The following is a reflection on Luke 3:15-17, 21-22, the Gospel lesson for the first Sunday after the Epiphany Year C, according to the Revised Common Lectionary.
‘You are my Son, the Beloved; with you I am well pleased.’
Of course this incredible Divine statement is made in the context of Jesus being baptized in the Jordan River by John the Baptist. But, it’s also important to keep reading on for a verse or two.
For no sooner is Jesus proclaimed to be God’s Son, than Luke launches into his genealogy of Jesus. Unlike Matthew’s genealogy, which is a list of “begats,” Luke’s is a telling of who is who’s “son.” And, while Matthew’s genealogy runs from oldest ancestor (Abraham) to the Holy Family, Luke does the exact opposite. He starts with Jesus and Joseph and moves back from there.
Doing the genealogy in this direction is startling I think especially because of where Luke ends Jesus’ family tree, not at Abraham, but with: Adam, son of God.
This whole Lukan genealogy is brimming with “sons” and is dramatically bookended by two of God’s sons—Jesus and Adam.
Both genealogies serve to ground the story of Jesus into the ancient story of God’s people—the saints and the sinners of Israel. But, Luke’s version also serves to ground the story of Jesus into the story of creation and the fall.
Jesus and Adam are the sons of God. Jesus is the new Adam.
Of course, Luke isn’t the only one to make this connection. John the Evangelist does it in his prologue. John the Divine does it throughout the Book of Revelation, but especially in the final chapters. Paul does it in Romans 5 and First Corinthians 15.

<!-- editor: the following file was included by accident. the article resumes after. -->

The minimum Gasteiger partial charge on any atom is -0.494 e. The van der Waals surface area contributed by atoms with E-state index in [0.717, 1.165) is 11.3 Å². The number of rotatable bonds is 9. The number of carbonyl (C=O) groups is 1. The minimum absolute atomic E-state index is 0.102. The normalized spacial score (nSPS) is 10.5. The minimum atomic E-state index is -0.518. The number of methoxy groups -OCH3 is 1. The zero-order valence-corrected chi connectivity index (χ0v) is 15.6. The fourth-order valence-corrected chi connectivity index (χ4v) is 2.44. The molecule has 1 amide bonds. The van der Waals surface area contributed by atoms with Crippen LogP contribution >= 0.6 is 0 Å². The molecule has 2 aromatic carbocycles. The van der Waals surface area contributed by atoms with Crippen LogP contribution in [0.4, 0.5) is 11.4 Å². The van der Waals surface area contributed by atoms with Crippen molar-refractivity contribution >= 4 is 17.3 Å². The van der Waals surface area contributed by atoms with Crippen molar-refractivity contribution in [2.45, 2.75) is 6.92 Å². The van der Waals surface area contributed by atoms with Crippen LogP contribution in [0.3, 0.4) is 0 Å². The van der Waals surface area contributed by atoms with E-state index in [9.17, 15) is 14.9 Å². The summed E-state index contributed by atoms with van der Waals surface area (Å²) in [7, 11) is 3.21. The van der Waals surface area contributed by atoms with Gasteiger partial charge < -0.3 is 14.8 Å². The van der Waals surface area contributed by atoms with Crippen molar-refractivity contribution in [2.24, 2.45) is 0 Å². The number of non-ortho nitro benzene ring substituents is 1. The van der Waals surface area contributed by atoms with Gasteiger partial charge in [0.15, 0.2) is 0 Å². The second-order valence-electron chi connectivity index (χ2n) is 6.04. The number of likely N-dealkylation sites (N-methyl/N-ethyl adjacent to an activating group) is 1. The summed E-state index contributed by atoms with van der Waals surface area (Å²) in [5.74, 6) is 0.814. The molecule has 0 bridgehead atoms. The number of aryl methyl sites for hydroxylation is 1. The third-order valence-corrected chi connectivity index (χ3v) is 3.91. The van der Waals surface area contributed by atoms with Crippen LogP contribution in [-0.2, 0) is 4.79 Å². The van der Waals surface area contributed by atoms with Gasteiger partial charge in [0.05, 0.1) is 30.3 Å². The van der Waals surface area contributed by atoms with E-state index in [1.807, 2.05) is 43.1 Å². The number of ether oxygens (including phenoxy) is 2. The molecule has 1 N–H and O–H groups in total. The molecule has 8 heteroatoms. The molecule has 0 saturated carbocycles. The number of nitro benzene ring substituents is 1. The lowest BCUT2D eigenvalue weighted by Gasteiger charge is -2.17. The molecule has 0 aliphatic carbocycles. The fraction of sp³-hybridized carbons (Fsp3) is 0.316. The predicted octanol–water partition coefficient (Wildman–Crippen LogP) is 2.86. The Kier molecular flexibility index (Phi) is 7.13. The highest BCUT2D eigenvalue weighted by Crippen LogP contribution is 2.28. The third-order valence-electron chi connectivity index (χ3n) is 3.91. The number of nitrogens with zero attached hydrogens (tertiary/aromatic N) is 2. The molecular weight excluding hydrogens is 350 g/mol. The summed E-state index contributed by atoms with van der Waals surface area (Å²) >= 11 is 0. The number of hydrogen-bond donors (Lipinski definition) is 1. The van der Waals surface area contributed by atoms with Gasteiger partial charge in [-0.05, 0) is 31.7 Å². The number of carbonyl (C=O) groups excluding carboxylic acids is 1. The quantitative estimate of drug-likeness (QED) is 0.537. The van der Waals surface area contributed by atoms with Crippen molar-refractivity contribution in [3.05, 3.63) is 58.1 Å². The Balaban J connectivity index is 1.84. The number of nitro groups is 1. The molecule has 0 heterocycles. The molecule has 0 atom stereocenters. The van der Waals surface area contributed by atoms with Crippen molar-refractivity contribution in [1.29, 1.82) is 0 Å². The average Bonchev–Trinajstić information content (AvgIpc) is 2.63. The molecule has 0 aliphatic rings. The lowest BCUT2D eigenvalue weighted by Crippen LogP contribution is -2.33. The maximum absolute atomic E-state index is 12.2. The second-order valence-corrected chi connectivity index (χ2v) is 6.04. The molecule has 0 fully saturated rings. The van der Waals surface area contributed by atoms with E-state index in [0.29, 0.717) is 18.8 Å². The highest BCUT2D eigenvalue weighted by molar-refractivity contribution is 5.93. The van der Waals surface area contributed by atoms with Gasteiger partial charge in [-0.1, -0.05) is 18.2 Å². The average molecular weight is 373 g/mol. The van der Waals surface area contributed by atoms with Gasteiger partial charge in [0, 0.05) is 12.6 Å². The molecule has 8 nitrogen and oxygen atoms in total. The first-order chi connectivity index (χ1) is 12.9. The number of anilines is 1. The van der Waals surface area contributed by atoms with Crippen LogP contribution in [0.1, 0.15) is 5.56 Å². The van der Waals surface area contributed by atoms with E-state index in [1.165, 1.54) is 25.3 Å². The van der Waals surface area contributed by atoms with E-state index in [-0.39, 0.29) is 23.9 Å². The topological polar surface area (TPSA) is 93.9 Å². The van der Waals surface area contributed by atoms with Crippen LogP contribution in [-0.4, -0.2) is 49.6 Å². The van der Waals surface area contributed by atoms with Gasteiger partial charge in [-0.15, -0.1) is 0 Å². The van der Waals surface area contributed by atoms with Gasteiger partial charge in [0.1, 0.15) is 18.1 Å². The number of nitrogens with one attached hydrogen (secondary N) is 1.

For as in Adam all die, so also in Christ shall all be made alive. 1st Corinthians 15:22
We could go deep into the rabbit-hole, looking at the mirror-image counterpunches of Adam and Jesus.
But, I think, especially in this season of Epiphany, it’s important to just remember that the story of God’s love for us—the story of God’s intimate involvement with His Children—goes back deep, so deep, into the molten center of cosmic history. From that moment God spoke “light” and it was so. From that moment when we were drawn out of the primordial mud and formed into the Divine Image. From the moment when we were cast out of the Garden, brining the Tree of Life so far out of our reach. From the many moments when patriarchs, judges, kings and prophets were called forth to do God’s work.
To the moment when God became flesh, and dwelt among us, living as one of us, living for us. And dying for us.
And right up to this moment. Now.
For in Baptism we are counted as God’s Sons and Daughters too, through adoption. That long list of fathers and children in Luke’s Gospel is not just a dead family tree, but a living one, that stretches not only backward but forward. To us.
We are part of the story of Redemption, and we are recipients of it.
Beloved of God.